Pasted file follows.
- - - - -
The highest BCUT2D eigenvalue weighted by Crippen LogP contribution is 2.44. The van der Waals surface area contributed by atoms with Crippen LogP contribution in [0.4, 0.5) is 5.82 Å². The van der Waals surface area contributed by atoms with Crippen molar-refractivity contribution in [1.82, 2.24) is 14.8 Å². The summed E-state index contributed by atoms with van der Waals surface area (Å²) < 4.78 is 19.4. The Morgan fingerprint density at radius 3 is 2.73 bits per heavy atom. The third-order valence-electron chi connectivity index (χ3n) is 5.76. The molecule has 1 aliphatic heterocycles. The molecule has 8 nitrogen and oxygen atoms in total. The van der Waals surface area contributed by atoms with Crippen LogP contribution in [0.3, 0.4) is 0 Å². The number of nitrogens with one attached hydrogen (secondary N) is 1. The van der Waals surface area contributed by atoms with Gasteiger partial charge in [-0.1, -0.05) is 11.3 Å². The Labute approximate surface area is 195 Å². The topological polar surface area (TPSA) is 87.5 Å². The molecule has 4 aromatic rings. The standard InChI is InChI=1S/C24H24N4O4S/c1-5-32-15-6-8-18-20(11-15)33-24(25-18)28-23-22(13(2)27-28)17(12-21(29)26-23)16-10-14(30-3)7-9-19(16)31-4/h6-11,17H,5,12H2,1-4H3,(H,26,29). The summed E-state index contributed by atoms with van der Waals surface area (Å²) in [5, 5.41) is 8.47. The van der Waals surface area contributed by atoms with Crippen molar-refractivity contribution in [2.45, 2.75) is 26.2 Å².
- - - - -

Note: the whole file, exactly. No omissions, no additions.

The highest BCUT2D eigenvalue weighted by Crippen LogP contribution is 2.44. The van der Waals surface area contributed by atoms with Crippen LogP contribution in [0.4, 0.5) is 5.82 Å². The van der Waals surface area contributed by atoms with Crippen molar-refractivity contribution in [1.82, 2.24) is 14.8 Å². The summed E-state index contributed by atoms with van der Waals surface area (Å²) < 4.78 is 19.4. The Morgan fingerprint density at radius 3 is 2.73 bits per heavy atom. The third-order valence-electron chi connectivity index (χ3n) is 5.76. The molecule has 1 aliphatic heterocycles. The molecule has 8 nitrogen and oxygen atoms in total. The van der Waals surface area contributed by atoms with Crippen LogP contribution in [0.3, 0.4) is 0 Å². The number of nitrogens with one attached hydrogen (secondary N) is 1. The van der Waals surface area contributed by atoms with Gasteiger partial charge in [-0.1, -0.05) is 11.3 Å². The Labute approximate surface area is 195 Å². The topological polar surface area (TPSA) is 87.5 Å². The molecule has 4 aromatic rings. The standard InChI is InChI=1S/C24H24N4O4S/c1-5-32-15-6-8-18-20(11-15)33-24(25-18)28-23-22(13(2)27-28)17(12-21(29)26-23)16-10-14(30-3)7-9-19(16)31-4/h6-11,17H,5,12H2,1-4H3,(H,26,29). The summed E-state index contributed by atoms with van der Waals surface area (Å²) in [5, 5.41) is 8.47. The van der Waals surface area contributed by atoms with Crippen molar-refractivity contribution in [2.45, 2.75) is 26.2 Å².